1. Vesna Gojković, University of East Sarajevo, Faculty of Technology,
Republic of Srpska, Bosnia and Herzegovina
2. Danica Savanović, Tehnološki fakultet Univerziteta u Banjoj Luci, Republic of Srpska, Bosnia and Herzegovina
3. Dragan Vujadinović, Tehnološki fakultet u Istočnom Sarajevu, Republic of Srpska, Bosnia and Herzegovina
4. Milan Vukić, Tehnološki fakultet u Istočnom Sarajevu, Republic of Srpska, Bosnia and Herzegovina
5. Grujić Radoslav, Republic of Srpska, Bosnia and Herzegovina
Different types of food products can contain a certain amount of histamine. Due to lack of enzymes required for its degradation, in human body, histamine can cause reactions with symptoms similar to the symptoms of allergic reactions to certain ingredients in food. It can cause serious health problems for some people.
The aim of this study was to determine the safety of food products in the local market and the effect of possibly presented histamine to human health and to contribute to the efforts to determine the acceptable content of this ingredient in various food products. Histamine content was determined by enzyme-immunochemical method (ELISA).
Histamine content was determined within five groups of food products: canned fish, pates, cheeses, cheese spreads and yoghurt. In the first group of products (canned fish) the minimum content of histamine was 15.9 µg/kg, and the highest was 32.2 µg/kg. In the second group of products the lowest content was 12.6 µg/kg, and the highest content was 31.2 µg/kg. In the third group, the content of histamine ranged from 34.4 µg/kg to 39.0 µg/kg in cheese with the highest fat content. In the group of cheese spreads the lowest histamine content was 2.6 µg/kg, and the highest was 40.4 µg/kg, while the content of histamine in the group of yoghurts ranged from 2.4 µg/kg to 15.5 µg/kg.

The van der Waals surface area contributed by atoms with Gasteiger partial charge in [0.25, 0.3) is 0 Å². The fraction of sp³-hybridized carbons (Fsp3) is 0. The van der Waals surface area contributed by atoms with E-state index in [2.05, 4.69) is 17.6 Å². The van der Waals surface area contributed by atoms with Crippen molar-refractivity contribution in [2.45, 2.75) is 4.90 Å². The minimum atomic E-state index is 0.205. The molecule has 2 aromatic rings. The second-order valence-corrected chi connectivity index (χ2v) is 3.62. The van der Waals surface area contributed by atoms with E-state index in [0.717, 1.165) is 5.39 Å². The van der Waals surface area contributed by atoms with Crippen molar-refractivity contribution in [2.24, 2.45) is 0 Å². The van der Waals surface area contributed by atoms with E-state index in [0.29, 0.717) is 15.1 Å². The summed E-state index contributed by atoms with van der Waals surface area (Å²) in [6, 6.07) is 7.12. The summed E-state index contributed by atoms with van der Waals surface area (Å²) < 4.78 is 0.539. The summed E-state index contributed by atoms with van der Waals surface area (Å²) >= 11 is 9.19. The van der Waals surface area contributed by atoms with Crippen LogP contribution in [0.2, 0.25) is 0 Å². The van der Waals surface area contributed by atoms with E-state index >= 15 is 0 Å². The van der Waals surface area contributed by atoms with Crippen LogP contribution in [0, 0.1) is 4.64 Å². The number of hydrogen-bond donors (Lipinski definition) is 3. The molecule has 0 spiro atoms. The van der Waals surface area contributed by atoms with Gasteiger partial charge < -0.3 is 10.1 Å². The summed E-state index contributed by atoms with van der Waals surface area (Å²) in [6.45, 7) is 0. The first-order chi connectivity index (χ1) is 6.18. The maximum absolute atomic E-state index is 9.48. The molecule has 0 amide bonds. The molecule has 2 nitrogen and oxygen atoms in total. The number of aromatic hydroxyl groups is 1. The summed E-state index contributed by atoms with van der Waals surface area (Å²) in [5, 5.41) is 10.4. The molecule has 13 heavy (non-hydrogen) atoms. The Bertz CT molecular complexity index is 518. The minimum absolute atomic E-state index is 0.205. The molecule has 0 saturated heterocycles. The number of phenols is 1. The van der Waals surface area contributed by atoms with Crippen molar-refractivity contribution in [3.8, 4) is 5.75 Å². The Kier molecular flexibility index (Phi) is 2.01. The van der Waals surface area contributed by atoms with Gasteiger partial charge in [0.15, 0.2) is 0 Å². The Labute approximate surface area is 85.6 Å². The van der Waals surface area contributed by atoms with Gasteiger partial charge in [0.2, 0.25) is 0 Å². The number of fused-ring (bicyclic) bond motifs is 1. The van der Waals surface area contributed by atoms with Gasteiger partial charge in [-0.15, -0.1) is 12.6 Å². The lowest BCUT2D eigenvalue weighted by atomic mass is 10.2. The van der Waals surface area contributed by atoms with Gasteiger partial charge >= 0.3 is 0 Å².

In all of the groups, the content of histamine was less than 100 mg/kg, which is permitted amount of histamine in the flesh of fish.
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